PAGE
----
- Introduce mandatory deferred payments in residential care [AS DOES THE CARE ACT 2014 IN ENGLAND] to enable those whose property may need to be sold to pay for this to delay the sale until a more appropriate time for them; they also provide the ability of the local authority to charge a low level of interest– defined in the documents as Market Gilt Rates (as published in the Budget documents) + 0.15% p.a., the same formula as used now in England.
- The same get-out clauses for Local Authorities seem to apply as per the new England system, notably that someone with more than the capital limit in non-property wealth can be turned down.
- Also, Local Authorities will it seems be permitted to decline to defer some payments if the caree’s weekly income exceeds the Pension Credit Guarantee Credit level, £151.20 in 2015/16. In practice, then, a Local Authority will only be required to offer deferred payments up to £151.20 pw. At least, that’s what the Deferred Payment Regulations say, although the COP says “In principle, a person should be able to defer the entirety of their care costs; subject to any contribution the local authority is allowed to require from the person’s income.”, so this seems to contradict itself, too.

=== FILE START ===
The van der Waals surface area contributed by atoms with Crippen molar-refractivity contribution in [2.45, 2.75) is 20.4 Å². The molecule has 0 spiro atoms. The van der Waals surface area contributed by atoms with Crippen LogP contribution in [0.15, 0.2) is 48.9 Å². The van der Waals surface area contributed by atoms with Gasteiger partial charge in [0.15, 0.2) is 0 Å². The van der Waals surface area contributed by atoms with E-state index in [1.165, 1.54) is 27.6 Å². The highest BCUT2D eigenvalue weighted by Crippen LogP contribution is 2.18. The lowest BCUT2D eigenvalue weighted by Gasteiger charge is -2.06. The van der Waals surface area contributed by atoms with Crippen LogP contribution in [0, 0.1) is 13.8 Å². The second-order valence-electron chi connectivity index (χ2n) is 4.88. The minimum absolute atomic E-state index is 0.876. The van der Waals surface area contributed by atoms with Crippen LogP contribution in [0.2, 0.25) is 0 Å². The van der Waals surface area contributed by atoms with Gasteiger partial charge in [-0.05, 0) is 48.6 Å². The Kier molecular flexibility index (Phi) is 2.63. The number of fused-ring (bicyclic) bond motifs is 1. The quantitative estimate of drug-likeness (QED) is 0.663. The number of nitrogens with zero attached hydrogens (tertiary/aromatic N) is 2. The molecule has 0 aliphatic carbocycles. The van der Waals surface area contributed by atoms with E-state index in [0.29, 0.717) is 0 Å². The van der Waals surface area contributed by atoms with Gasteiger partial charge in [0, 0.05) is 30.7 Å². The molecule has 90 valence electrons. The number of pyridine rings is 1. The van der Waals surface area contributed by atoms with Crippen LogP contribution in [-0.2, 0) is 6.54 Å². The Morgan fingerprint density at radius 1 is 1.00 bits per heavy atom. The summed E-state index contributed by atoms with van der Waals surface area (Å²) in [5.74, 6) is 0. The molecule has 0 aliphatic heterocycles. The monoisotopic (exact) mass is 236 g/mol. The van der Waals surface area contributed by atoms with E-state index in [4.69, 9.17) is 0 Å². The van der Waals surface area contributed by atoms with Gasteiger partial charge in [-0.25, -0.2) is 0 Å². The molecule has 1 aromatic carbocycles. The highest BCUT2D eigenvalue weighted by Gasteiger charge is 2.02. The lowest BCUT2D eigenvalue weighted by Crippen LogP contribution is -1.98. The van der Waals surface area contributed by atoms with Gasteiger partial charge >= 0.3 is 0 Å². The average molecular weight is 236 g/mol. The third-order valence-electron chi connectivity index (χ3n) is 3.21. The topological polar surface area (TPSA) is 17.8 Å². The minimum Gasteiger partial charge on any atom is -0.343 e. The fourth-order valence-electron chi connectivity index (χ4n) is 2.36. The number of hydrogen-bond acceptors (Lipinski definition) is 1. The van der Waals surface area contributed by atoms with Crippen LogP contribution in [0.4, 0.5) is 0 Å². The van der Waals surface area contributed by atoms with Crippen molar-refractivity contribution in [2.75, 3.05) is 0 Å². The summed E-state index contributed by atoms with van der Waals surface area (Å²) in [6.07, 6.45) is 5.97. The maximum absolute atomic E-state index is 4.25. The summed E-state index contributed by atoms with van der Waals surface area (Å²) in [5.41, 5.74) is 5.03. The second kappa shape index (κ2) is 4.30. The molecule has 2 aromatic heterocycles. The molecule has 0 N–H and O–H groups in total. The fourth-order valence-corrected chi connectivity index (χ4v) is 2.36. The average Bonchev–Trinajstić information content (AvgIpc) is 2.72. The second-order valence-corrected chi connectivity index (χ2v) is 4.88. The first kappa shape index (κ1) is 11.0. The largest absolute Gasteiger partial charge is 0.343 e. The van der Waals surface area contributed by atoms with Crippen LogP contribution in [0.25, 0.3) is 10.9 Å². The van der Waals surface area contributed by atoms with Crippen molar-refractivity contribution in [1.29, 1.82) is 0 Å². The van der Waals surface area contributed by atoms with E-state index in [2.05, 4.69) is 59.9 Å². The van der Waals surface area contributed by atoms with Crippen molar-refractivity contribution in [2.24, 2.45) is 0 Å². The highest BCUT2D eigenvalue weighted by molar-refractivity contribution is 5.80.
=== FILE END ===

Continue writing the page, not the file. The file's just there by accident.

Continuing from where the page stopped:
- Change current legislation from “a person who requires residential accommodation to meet their care and support needs may express a preference for particular accommodation” to “where a local authority is responsible for placing a person into such accommodation, that person must be able to exercise choice over this accommodation”
- Maintain the current CRAG rules as to for which current individuals, or forms of care and support, a charge cannot be made, e.g. undertaking a financial assessment or six weeks free home care following a period in hospital;